David vs. Goliath

money ball poster

If you are not a fan of statistics watch the clip below.

If you are a fan of statistics watch the clip above.

Now that you have watched the above clip let me explain to you a little bit about what you just saw. You just saw a trailer of the film “Moneyball” (2011). It starred Brad Pitt and Jonah Hill and the movie was based off of a book by Michael Lewis titled, “Moneyball: The Art of Winning an Unfair Game” (2003). Pitt plays Oakland A’s general manager Billy Beane and Jonah Hill plays Peter Brand a fictitious character who was based off of Paul DePodesta. Plain and simple, the movie is about how Beane was trying to assemble a baseball team by using statistics with the assistance of Peter Brand. Throughout the movie Beane has his back against the wall as he attempts to convince the other members of the Oakland A’s management that he is not doing a gimmick. In fact, he relies on statistics to not only assemble the team but to dictate the positions they will play once they are in the baseball field.

Beane is the “David” of this story and the naysayers are the “Goliath”. Beane is applying statistics to an unfair game because the Oakland A’s did not have the finances to retrieve baseball players who want to get paid a considerable amount of money. Traditional subjective evaluation of potential vs. objective sabermetrics is what Beane was up against. To put it differently, the old way of thinking verses the new way of thinking is what the movie was about.

Statistics may be boring to many people, but once an understanding is made between the linkage of statistics and how this can improve a game that has been cemented in American culture, statistics turns into something that is more than just numbers. It has to do with changing the story of baseball. Statistics has changed the story of MLB and the game will never be the same again. In fact after Beane adopted the new methodology it has been embraced by many other baseball teams including the Boston Red Sox.
I highly recommend watching the movie “Moneyball” or reading the book “Moneyball: The Art of Winning an Unfair Game” by Michael Lewis. I am currently reading the book and it talks more about statistics and the reader gains another level of appreciation for the subject as well a the game of baseball. Yes, “Moneyball” (2011) is about baseball. But rest assured the story of “Moneyball” has more to do with than just America’s favorite past time. It has to do with using statistics to challenge the conventional way of thinking that many in the Major League Baseball (MLB) industry have relied on for an insurmountable amount of years.

Whether you think statistics is a boring subject that never learned to catch your interest, you need to lighten up. Try to understand that statistics is used by many people throughout the world for various fields including Wall Street all the way down to professional baseball teams. Maybe statistics confuses many people by the intimidation they feel by the complex world of numbers, equations, and graphs. Put all of this to the side, and we will see that statistics helps us tell stories of David and Goliath.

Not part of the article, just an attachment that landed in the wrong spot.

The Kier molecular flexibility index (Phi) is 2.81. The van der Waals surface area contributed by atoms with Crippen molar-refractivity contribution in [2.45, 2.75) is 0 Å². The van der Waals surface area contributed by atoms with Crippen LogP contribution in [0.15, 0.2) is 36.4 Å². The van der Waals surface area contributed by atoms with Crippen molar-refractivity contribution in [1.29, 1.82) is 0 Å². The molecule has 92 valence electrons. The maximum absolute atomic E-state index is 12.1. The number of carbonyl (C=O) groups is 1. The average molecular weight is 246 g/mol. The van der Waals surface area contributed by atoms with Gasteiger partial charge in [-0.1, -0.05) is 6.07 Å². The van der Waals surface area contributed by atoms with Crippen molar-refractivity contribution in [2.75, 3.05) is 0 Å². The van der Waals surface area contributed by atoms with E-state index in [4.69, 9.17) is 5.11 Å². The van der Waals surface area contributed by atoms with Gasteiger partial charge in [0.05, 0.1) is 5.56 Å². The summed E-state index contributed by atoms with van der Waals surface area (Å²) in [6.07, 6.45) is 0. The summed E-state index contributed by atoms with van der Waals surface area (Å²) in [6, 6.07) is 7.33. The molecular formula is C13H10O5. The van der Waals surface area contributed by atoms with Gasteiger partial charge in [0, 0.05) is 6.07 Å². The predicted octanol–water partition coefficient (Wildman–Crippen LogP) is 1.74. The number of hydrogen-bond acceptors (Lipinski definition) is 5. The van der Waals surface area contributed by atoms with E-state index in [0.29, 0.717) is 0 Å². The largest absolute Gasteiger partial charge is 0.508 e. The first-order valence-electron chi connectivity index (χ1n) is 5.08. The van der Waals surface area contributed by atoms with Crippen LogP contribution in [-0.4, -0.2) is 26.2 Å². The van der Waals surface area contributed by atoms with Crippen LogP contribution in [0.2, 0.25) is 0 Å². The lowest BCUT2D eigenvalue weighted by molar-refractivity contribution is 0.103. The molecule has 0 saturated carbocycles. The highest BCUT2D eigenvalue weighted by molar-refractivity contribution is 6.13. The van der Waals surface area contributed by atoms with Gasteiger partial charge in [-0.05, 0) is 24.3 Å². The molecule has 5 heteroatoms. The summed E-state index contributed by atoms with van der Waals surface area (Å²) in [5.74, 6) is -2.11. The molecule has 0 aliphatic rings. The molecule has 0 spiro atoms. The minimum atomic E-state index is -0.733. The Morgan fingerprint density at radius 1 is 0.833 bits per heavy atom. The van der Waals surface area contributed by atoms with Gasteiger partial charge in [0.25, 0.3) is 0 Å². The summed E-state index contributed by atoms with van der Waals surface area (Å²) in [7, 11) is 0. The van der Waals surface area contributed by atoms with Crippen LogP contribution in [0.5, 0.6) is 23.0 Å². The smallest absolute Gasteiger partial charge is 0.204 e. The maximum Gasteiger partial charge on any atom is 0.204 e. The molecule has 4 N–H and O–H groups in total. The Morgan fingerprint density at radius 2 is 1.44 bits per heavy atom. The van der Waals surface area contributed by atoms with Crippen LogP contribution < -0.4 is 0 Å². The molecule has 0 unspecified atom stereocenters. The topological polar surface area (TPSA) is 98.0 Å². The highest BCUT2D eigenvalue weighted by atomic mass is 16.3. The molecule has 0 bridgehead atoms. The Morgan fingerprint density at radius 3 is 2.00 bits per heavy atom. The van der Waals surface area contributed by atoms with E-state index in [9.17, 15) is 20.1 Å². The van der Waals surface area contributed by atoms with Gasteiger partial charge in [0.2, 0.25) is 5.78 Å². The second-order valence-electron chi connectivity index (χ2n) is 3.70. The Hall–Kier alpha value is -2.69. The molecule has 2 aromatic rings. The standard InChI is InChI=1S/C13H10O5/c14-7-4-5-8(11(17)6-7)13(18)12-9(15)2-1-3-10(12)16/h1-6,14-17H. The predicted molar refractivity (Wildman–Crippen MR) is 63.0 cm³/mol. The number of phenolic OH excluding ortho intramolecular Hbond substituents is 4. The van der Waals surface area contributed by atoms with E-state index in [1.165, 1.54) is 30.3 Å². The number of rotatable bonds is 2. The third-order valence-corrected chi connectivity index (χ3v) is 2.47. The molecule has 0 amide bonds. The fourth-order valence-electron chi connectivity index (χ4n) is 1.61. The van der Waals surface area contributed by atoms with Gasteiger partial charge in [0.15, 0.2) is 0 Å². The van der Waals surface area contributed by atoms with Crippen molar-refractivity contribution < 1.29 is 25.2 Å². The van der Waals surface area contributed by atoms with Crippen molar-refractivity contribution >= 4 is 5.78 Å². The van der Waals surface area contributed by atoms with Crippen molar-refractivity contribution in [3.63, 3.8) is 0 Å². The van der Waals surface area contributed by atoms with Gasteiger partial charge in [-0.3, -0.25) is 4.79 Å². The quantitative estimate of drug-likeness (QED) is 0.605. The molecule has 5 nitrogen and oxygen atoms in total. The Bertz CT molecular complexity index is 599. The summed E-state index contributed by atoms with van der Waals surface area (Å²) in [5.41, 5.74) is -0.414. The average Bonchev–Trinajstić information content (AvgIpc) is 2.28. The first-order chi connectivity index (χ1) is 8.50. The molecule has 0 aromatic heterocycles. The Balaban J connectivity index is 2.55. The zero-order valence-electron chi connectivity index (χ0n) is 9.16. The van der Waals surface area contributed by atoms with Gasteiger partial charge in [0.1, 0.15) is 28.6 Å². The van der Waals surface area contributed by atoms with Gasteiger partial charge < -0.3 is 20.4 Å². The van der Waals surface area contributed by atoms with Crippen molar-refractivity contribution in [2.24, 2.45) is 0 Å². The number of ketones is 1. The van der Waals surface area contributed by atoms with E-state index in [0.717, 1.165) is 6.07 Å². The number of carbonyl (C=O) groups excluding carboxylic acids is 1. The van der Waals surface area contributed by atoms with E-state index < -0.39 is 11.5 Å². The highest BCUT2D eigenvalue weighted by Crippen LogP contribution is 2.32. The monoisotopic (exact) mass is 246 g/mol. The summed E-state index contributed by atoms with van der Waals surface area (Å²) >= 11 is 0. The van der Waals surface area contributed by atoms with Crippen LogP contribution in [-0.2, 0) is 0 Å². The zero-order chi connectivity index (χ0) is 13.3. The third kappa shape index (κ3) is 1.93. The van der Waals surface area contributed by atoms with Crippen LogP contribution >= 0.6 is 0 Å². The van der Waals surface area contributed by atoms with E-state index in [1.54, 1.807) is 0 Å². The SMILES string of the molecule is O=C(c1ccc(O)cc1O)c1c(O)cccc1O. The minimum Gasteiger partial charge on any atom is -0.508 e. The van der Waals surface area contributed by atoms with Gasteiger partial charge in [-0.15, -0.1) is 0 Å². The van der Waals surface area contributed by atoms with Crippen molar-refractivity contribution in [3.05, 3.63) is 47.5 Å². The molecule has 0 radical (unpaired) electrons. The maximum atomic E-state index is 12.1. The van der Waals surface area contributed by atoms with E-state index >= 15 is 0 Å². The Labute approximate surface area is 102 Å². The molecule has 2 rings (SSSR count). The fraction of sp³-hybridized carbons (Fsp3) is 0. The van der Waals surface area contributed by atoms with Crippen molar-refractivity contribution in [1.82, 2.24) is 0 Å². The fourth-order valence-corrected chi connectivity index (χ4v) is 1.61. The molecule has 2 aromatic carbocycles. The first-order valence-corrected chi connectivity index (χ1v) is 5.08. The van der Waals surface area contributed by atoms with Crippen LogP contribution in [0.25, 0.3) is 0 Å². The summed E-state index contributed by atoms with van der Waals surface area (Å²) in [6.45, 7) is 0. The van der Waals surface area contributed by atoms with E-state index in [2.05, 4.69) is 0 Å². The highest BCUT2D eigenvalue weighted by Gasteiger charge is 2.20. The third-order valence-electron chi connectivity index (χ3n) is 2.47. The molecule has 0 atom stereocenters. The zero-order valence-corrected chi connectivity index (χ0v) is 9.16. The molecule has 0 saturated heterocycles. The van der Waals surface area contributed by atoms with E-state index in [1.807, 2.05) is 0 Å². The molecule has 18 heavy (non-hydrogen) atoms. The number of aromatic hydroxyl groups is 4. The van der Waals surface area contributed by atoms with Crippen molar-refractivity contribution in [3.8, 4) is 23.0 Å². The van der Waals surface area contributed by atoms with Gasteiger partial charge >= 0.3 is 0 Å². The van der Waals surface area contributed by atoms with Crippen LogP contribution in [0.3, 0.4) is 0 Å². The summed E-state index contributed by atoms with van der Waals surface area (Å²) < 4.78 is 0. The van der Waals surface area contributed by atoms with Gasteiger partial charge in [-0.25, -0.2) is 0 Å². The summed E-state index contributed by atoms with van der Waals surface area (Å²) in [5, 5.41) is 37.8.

Moneyball stands

7 thoughts on “David vs. Goliath

  1. I’m not the biggest sports fan, but this is the second time seeing this clip. It is a great clip to illustrate how math (or reason for this matter) can “change the story” as you so well put it. The first time I saw the clip was in the context of an integrative epistemology course where numbers/stats/reason is used as ‘a way of knowing.’ A good intersection good man.

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  2. Math/statistics and I have never gotten along nor am I the biggest fan of sports. But your post definitely shows that there is reason to it and does have the power to change the course of a story. I may never fully grasp statistics but thank goodness there are people that do and can change a course.

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  3. Although I’m a fan of Brad Pitt, I haven’t seen this movie yet because I’m not a fan of baseball game and statistic. But your post really caught my interest that I want know about how the screenwriter connect the statistic and sport game to create a story. I used to know statistic can help us to tell a better story. And now I know statistic can be a story itself.

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  4. Moneyball is a really great movie. Even more so, I think it sort of set the stage for the new use of sabermetrics (http://en.wikipedia.org/wiki/Sabermetrics) within baseball. For those not familiar with the term, it’s basically advanced statistic metrics that many of the more forward-thinking Major League Baseball teams are using to rate their players as well as other players to see who would be the best fit for their team. Very interesting stuff.

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  5. With the rise of ‘Big Data’ and folks like Nate Silver, Money ball seems almost prescient in the way it predicted how sports would operate with the aid of data and numbers. Unfortunately the Oakland A’s are pretty much an anomaly nowadays, since everyone pretty much uses the same stats.

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